October 19, 2018

Archives for 2018

Thoughts on California’s Proposed Connected Device Privacy Bill (SB-327)

This post was authored by Noah Apthorpe.

On September 6, 2018, the California Legislature presented draft legislation to Governor Brown regarding security and authentication of Internet-connected devices. This legislation would extend California’s existing reasonable data security requirement—which already applies to online services—to Internet-connected devices.  

The intention of this legislation to prevent default passwords and other egregious authentication flaws is admirable, especially given the extent of documented security vulnerabilities in Internet of things (IoT) devices. Many such vulnerabilities, including default passwords and cleartext data transmissions (e.g., in IoT toys and medical devices discovered by researchers at Princeton), stem from lazy developer practices resulting in devices with minimal (or nonexistent) security or privacy protections. Such flaws could be addressed with well-known best practices that would not place excessive burden on device manufacturers.  With this context in mind, we applaud California’s effort to mandate minimal security and privacy protections for connected devices.

Unfortunately, as critics have pointed out, the wording of the proposed legislation is imprecise, especially regarding “reasonable security features.” Rather than reiterate this criticism, we point out some additional technical limitations of the proposed legislation, focusing on cases where the current language does not properly address security flaws as intended. We hope that these examples will help inform future improvements to this or other IoT security and privacy legislation.

1798.91.04.b.1: “The preprogrammed password is unique to each device manufactured.”
Mandating unique passwords for each device still leaves room for passwords that are still easily guessable. For example, a manufacturer could assign consecutive integers as passwords to all devices and be in compliance, but such passwords could be easily enumerated by an attacker. Related problems have already occurred. In 2015, TP-LINK routers were shipped with unique WiFi passwords derived from the hardware (MAC) addresses of each device. This made it trivial to observe traffic from one of these routers and subsequently guess the WiFi password. Much research has gone into the topic of generating secure passwords, the takeaways of which should be incorporated into any default password prevention law. Ultimately, additional criteria on preprogrammed unique passwords are needed for this bill to provide the intended security benefits.

1798.91.04.b.2: “The device contains a security feature that requires a user to generate a new means of authentication before access is granted to the device for the first time.”
This alternative requirement leaves open the possibility that devices or device features that users never access will not receive unique, secure passwords or other new authentication means. For example, many users never access the administrative interface of their home router (which typically has a different authentication method than the WiFi network itself). If the first login attempt is from an attacker, the attacker could receive the new authentication credentials.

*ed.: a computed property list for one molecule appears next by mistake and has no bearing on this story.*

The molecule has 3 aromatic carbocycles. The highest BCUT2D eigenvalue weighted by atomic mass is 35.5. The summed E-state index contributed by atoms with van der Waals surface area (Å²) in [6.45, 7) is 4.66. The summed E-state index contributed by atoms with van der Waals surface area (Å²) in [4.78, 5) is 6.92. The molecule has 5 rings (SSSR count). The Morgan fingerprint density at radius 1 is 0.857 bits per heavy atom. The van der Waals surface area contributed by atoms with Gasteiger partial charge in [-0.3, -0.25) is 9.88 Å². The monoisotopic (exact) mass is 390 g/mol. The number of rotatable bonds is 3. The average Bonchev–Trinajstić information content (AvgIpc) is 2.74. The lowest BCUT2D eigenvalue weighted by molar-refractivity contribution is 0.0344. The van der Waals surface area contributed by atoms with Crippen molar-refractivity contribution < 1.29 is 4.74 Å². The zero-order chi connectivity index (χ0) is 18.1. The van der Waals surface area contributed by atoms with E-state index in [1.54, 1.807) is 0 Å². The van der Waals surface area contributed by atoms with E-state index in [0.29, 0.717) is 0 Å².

Additionally, this requirement does not address the potential for devices to employ otherwise insecure authentication systems that still generate new credentials upon first access. As an analogy, just because an Internet user creates a new password for each online account does not mean that each of these passwords is necessarily secure. Again, additional criteria on the authentication system are needed.

1798.91.05.b: “‘Connected device’ means any device, or other physical object that is capable of connecting to the Internet, directly or indirectly, and that is assigned an Internet Protocol address or Bluetooth address.”
This extends the purview of the proposed legislation to PCs, laptops, smartphones, servers, and any other computing device that can access the Internet, even though the law is being promoted specifically as a protection for IoT devices.  While we are in favor of additional security and privacy protections on all networked devices, this broad scope may prevent improvements in the specificity of future versions of the legislation which may only be applicable to IoT, mobile, or other subcategory of devices.

1798.91.06.a: “This title shall not be construed to impose any duty upon the manufacturer of a connected device related to unaffiliated third-party software or applications that a user chooses to add to a connected device.”
This leaves unaddressed the complex ecosystem of third-party software that is incorporated into IoT and other Internet-connected devices before they reach the user. As an example, how does this law apply to Android smartphones for which the hardware is made by one manufacturer, the operating system is made by another (Google), and still other companies create mobile applications that come pre-loaded on the phone? The manufacturer of the hardware unlikely implements any authentication visible to the user. Instead, the operating system provides authentication for user access to the phone (usually via a PIN or a biometric fingerprint), while individual apps may have their own authentication measures. Future versions of the bill should clearly specify which criteria apply to the wide range of operating systems, applications, and software libraries from third-parties that provide core security, privacy, and authentication features for many devices.